Speaking of political dynasties, I love this little bit about Hillary Clinton in Bob Woodward’s Obama’s Wars. At a meeting of the National Security Council, as the administration was getting ready to roll out its Afghanistan strategy, Hillary spoke up against Joe Biden’s minimalist alternative to escalation:

“Do you understand what the alternative would be if we don’t stick with this? she asked. The gains for women would evaporate and the United Nations would be driven out.”

I thought we were supposed to be fighting al-Qaeda – not for equal pay for equal work in every Afghan harem. Remind me again – why are conservative Republicans so gung ho on “winning” this war?

Speaking of unwinnable wars, the Korean war is still going on – did you know that? No official peace treaty was ever signed. Sixty years is a long time for a conflict to continue, but the US ruling class is confident it has plenty of time. They have the Koreans right where they want them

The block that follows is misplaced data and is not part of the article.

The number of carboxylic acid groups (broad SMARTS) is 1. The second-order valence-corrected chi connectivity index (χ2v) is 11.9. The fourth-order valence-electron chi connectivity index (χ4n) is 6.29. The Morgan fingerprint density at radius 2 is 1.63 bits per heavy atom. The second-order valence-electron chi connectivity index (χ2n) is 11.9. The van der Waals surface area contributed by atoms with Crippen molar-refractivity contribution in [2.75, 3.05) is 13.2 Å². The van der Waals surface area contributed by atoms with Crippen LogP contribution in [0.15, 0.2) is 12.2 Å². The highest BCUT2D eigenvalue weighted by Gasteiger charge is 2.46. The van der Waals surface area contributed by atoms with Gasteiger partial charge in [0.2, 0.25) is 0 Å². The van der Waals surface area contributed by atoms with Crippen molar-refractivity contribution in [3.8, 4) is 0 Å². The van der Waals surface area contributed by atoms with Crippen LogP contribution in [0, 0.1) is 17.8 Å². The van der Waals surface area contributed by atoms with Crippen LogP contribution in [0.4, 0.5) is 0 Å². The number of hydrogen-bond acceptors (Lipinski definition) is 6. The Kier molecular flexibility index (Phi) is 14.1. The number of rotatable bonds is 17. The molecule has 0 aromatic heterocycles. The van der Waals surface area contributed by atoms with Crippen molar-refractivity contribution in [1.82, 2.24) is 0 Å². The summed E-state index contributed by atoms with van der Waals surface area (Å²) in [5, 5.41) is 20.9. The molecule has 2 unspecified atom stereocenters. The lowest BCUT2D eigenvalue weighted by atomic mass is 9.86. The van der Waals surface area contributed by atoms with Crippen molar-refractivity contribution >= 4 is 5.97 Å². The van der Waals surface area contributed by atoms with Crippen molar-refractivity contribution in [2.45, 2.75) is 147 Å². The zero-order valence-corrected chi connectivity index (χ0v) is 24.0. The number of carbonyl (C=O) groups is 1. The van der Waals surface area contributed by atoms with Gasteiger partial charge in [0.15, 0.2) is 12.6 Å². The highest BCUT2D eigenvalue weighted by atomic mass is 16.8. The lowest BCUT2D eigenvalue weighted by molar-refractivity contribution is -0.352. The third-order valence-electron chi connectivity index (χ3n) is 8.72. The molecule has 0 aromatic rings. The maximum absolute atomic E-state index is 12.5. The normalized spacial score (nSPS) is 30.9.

While we’re on the subject: The “Korean solution” to our Iraq conundrum is one option that seems to be in the mix, which means we’ll still be bribing Sunni tribesmen not to shoot at us well beyond 2070. Well then, why not a Korean solution to our Afghan problem – a sixty-plus-year occupation and the option to go nuclear?

If Truman gave the green light to nuke the 1951 Chinese offensivelong before China, not to mention Pyongyang, went nuclear – why not put the nuclear option on the table in Afghanistan, or the tribal areas of Pakistan, for that matter? Oh wait, scratch Pakistan – they have nukes, too, so it’s a no go. We only consider nuking countries that can’t nuke us back.

In 1953, with armistice talks deadlocked, the US “pondered launching a new offensive against the north Koreans and Chinese. The Pentagon’s Air Staff recommended using A-bombs to achieve victory ‘in the shortest space of time,’ according to a Feb. 20, 1953, memo from the Air Force director of plans, Maj. Gen. Robert Lee. Added a top-secret CIA Special Estimate, ‘The Communists would recognize the employment of these weapons as indicative of Western determination to carry the Korean war to a successful conclusion.’”

That‘ll show them!